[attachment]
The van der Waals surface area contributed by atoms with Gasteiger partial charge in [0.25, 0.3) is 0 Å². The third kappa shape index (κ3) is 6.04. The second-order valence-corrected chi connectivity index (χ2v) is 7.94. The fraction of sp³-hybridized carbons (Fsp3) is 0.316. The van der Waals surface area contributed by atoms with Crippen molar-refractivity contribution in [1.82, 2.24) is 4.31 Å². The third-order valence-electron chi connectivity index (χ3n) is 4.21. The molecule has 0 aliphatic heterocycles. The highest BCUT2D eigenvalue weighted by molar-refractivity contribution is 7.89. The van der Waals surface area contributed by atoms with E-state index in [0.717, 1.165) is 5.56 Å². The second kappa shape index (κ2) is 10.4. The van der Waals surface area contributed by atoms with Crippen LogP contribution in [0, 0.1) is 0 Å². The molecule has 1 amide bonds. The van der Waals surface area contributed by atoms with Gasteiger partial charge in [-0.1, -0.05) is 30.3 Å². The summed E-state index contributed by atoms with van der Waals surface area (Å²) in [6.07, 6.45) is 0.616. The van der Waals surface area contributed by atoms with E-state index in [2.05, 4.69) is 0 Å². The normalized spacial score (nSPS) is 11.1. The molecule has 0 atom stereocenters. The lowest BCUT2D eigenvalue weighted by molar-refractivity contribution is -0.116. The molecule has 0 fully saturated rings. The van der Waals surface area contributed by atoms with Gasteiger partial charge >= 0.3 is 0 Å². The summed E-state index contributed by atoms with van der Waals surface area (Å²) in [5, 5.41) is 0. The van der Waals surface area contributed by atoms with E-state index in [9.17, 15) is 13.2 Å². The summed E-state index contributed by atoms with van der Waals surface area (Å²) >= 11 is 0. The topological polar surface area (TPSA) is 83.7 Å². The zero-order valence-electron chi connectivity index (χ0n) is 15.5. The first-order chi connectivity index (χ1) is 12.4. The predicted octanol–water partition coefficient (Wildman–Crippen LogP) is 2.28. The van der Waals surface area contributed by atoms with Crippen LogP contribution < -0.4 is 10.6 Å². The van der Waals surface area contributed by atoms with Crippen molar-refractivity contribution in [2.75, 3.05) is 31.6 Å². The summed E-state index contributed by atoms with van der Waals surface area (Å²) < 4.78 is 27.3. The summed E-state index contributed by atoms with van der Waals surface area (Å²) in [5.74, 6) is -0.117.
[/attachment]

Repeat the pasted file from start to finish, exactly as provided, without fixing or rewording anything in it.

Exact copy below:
The van der Waals surface area contributed by atoms with Gasteiger partial charge in [0.25, 0.3) is 0 Å². The third kappa shape index (κ3) is 6.04. The second-order valence-corrected chi connectivity index (χ2v) is 7.94. The fraction of sp³-hybridized carbons (Fsp3) is 0.316. The van der Waals surface area contributed by atoms with Crippen molar-refractivity contribution in [1.82, 2.24) is 4.31 Å². The third-order valence-electron chi connectivity index (χ3n) is 4.21. The molecule has 0 aliphatic heterocycles. The highest BCUT2D eigenvalue weighted by molar-refractivity contribution is 7.89. The van der Waals surface area contributed by atoms with E-state index in [0.717, 1.165) is 5.56 Å². The second kappa shape index (κ2) is 10.4. The van der Waals surface area contributed by atoms with Crippen LogP contribution in [0, 0.1) is 0 Å². The molecule has 1 amide bonds. The van der Waals surface area contributed by atoms with Gasteiger partial charge in [-0.1, -0.05) is 30.3 Å². The summed E-state index contributed by atoms with van der Waals surface area (Å²) in [6.07, 6.45) is 0.616. The van der Waals surface area contributed by atoms with E-state index in [2.05, 4.69) is 0 Å². The normalized spacial score (nSPS) is 11.1. The molecule has 0 atom stereocenters. The lowest BCUT2D eigenvalue weighted by molar-refractivity contribution is -0.116. The molecule has 0 fully saturated rings. The van der Waals surface area contributed by atoms with Gasteiger partial charge >= 0.3 is 0 Å². The summed E-state index contributed by atoms with van der Waals surface area (Å²) in [5, 5.41) is 0. The van der Waals surface area contributed by atoms with E-state index in [9.17, 15) is 13.2 Å². The summed E-state index contributed by atoms with van der Waals surface area (Å²) >= 11 is 0. The topological polar surface area (TPSA) is 83.7 Å². The zero-order valence-electron chi connectivity index (χ0n) is 15.5. The first-order chi connectivity index (χ1) is 12.4. The predicted octanol–water partition coefficient (Wildman–Crippen LogP) is 2.28. The van der Waals surface area contributed by atoms with Crippen LogP contribution < -0.4 is 10.6 Å². The van der Waals surface area contributed by atoms with Crippen molar-refractivity contribution in [2.75, 3.05) is 31.6 Å². The summed E-state index contributed by atoms with van der Waals surface area (Å²) < 4.78 is 27.3. The summed E-state index contributed by atoms with van der Waals surface area (Å²) in [5.74, 6) is -0.117.